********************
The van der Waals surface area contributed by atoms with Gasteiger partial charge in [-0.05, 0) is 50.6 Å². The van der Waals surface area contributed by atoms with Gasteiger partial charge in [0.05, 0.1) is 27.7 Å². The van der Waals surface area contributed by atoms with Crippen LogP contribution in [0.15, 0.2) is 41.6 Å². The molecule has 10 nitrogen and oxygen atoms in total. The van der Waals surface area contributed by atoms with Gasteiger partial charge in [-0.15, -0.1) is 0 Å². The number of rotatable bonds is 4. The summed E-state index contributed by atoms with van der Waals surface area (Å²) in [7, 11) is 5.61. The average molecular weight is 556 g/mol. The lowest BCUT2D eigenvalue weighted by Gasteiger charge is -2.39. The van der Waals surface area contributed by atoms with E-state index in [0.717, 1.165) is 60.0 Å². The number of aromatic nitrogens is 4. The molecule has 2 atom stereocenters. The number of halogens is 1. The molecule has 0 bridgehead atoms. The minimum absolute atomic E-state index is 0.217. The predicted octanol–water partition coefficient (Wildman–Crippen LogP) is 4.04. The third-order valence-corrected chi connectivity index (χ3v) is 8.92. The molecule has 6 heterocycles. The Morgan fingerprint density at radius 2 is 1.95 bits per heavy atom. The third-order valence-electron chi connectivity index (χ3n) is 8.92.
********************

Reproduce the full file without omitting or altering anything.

The van der Waals surface area contributed by atoms with Gasteiger partial charge in [-0.05, 0) is 50.6 Å². The van der Waals surface area contributed by atoms with Gasteiger partial charge in [0.05, 0.1) is 27.7 Å². The van der Waals surface area contributed by atoms with Crippen LogP contribution in [0.15, 0.2) is 41.6 Å². The molecule has 10 nitrogen and oxygen atoms in total. The van der Waals surface area contributed by atoms with Gasteiger partial charge in [-0.15, -0.1) is 0 Å². The number of rotatable bonds is 4. The summed E-state index contributed by atoms with van der Waals surface area (Å²) in [7, 11) is 5.61. The average molecular weight is 556 g/mol. The lowest BCUT2D eigenvalue weighted by Gasteiger charge is -2.39. The van der Waals surface area contributed by atoms with E-state index in [0.717, 1.165) is 60.0 Å². The number of aromatic nitrogens is 4. The molecule has 2 atom stereocenters. The number of halogens is 1. The molecule has 0 bridgehead atoms. The minimum absolute atomic E-state index is 0.217. The predicted octanol–water partition coefficient (Wildman–Crippen LogP) is 4.04. The third-order valence-corrected chi connectivity index (χ3v) is 8.92. The molecule has 6 heterocycles. The Morgan fingerprint density at radius 2 is 1.95 bits per heavy atom. The third-order valence-electron chi connectivity index (χ3n) is 8.92.